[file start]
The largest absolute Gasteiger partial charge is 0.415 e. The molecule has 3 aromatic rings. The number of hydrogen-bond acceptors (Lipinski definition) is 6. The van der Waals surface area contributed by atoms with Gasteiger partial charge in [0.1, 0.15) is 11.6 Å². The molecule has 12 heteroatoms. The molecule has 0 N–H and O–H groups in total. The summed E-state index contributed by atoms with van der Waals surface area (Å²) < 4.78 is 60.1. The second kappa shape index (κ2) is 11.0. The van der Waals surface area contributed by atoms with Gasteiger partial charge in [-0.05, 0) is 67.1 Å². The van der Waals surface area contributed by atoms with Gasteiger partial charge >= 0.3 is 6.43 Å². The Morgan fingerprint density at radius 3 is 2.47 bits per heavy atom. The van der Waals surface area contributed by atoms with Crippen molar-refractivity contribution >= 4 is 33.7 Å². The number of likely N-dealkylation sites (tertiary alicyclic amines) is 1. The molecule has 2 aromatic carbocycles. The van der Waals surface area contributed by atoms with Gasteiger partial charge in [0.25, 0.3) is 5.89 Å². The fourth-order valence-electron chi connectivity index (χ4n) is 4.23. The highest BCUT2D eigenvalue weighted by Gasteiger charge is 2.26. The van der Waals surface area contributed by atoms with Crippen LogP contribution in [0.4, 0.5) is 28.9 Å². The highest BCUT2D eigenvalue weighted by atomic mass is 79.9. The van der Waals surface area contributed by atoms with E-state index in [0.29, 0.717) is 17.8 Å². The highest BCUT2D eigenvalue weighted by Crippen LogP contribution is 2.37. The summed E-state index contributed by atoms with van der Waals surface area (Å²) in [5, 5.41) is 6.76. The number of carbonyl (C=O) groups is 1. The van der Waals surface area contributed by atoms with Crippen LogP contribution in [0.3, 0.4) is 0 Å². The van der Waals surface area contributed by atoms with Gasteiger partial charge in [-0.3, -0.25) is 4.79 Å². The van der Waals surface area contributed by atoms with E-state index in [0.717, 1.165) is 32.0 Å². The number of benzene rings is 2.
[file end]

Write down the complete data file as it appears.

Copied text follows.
The largest absolute Gasteiger partial charge is 0.415 e. The molecule has 3 aromatic rings. The number of hydrogen-bond acceptors (Lipinski definition) is 6. The van der Waals surface area contributed by atoms with Gasteiger partial charge in [0.1, 0.15) is 11.6 Å². The molecule has 12 heteroatoms. The molecule has 0 N–H and O–H groups in total. The summed E-state index contributed by atoms with van der Waals surface area (Å²) < 4.78 is 60.1. The second kappa shape index (κ2) is 11.0. The van der Waals surface area contributed by atoms with Gasteiger partial charge in [-0.05, 0) is 67.1 Å². The van der Waals surface area contributed by atoms with Gasteiger partial charge >= 0.3 is 6.43 Å². The Morgan fingerprint density at radius 3 is 2.47 bits per heavy atom. The van der Waals surface area contributed by atoms with Crippen molar-refractivity contribution >= 4 is 33.7 Å². The number of likely N-dealkylation sites (tertiary alicyclic amines) is 1. The molecule has 2 aromatic carbocycles. The van der Waals surface area contributed by atoms with Gasteiger partial charge in [0.25, 0.3) is 5.89 Å². The fourth-order valence-electron chi connectivity index (χ4n) is 4.23. The highest BCUT2D eigenvalue weighted by Gasteiger charge is 2.26. The van der Waals surface area contributed by atoms with Crippen LogP contribution in [0.4, 0.5) is 28.9 Å². The highest BCUT2D eigenvalue weighted by atomic mass is 79.9. The van der Waals surface area contributed by atoms with E-state index in [0.29, 0.717) is 17.8 Å². The highest BCUT2D eigenvalue weighted by Crippen LogP contribution is 2.37. The summed E-state index contributed by atoms with van der Waals surface area (Å²) in [5, 5.41) is 6.76. The number of carbonyl (C=O) groups is 1. The van der Waals surface area contributed by atoms with Crippen LogP contribution in [0.3, 0.4) is 0 Å². The van der Waals surface area contributed by atoms with Gasteiger partial charge in [-0.3, -0.25) is 4.79 Å². The van der Waals surface area contributed by atoms with E-state index in [0.717, 1.165) is 32.0 Å². The number of benzene rings is 2.